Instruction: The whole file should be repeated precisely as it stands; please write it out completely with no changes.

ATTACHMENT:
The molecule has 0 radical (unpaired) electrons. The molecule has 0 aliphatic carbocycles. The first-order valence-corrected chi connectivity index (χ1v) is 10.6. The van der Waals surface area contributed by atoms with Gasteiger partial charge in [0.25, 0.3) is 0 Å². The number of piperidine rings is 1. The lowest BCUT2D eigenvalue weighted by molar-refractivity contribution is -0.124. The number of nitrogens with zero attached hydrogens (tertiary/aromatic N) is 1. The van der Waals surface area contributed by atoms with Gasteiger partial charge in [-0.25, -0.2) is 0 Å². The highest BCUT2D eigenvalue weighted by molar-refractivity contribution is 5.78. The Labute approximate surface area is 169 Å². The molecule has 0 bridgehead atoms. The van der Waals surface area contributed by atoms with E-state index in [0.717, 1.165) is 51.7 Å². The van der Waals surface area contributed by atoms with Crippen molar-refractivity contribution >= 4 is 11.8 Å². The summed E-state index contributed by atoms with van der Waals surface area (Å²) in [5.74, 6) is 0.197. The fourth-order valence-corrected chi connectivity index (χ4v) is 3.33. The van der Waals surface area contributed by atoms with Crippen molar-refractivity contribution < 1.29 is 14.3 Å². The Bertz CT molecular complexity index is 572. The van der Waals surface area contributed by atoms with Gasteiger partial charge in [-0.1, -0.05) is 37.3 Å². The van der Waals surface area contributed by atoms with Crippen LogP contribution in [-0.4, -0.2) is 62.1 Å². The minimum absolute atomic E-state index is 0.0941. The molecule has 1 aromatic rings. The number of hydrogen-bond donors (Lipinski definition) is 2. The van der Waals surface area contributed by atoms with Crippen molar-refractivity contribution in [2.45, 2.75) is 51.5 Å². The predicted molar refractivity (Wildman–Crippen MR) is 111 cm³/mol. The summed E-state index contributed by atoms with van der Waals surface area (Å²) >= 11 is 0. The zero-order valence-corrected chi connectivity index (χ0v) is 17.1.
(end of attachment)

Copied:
The molecule has 0 radical (unpaired) electrons. The molecule has 0 aliphatic carbocycles. The first-order valence-corrected chi connectivity index (χ1v) is 10.6. The van der Waals surface area contributed by atoms with Gasteiger partial charge in [0.25, 0.3) is 0 Å². The number of piperidine rings is 1. The lowest BCUT2D eigenvalue weighted by molar-refractivity contribution is -0.124. The number of nitrogens with zero attached hydrogens (tertiary/aromatic N) is 1. The van der Waals surface area contributed by atoms with Gasteiger partial charge in [-0.25, -0.2) is 0 Å². The highest BCUT2D eigenvalue weighted by molar-refractivity contribution is 5.78. The Labute approximate surface area is 169 Å². The molecule has 0 bridgehead atoms. The van der Waals surface area contributed by atoms with E-state index in [0.717, 1.165) is 51.7 Å². The van der Waals surface area contributed by atoms with Crippen molar-refractivity contribution >= 4 is 11.8 Å². The summed E-state index contributed by atoms with van der Waals surface area (Å²) in [5.74, 6) is 0.197. The fourth-order valence-corrected chi connectivity index (χ4v) is 3.33. The van der Waals surface area contributed by atoms with Crippen molar-refractivity contribution < 1.29 is 14.3 Å². The Bertz CT molecular complexity index is 572. The van der Waals surface area contributed by atoms with Gasteiger partial charge in [-0.1, -0.05) is 37.3 Å². The van der Waals surface area contributed by atoms with Crippen LogP contribution in [-0.4, -0.2) is 62.1 Å². The minimum absolute atomic E-state index is 0.0941. The molecule has 1 aromatic rings. The number of hydrogen-bond donors (Lipinski definition) is 2. The van der Waals surface area contributed by atoms with Crippen molar-refractivity contribution in [2.45, 2.75) is 51.5 Å². The predicted molar refractivity (Wildman–Crippen MR) is 111 cm³/mol. The summed E-state index contributed by atoms with van der Waals surface area (Å²) >= 11 is 0. The zero-order valence-corrected chi connectivity index (χ0v) is 17.1.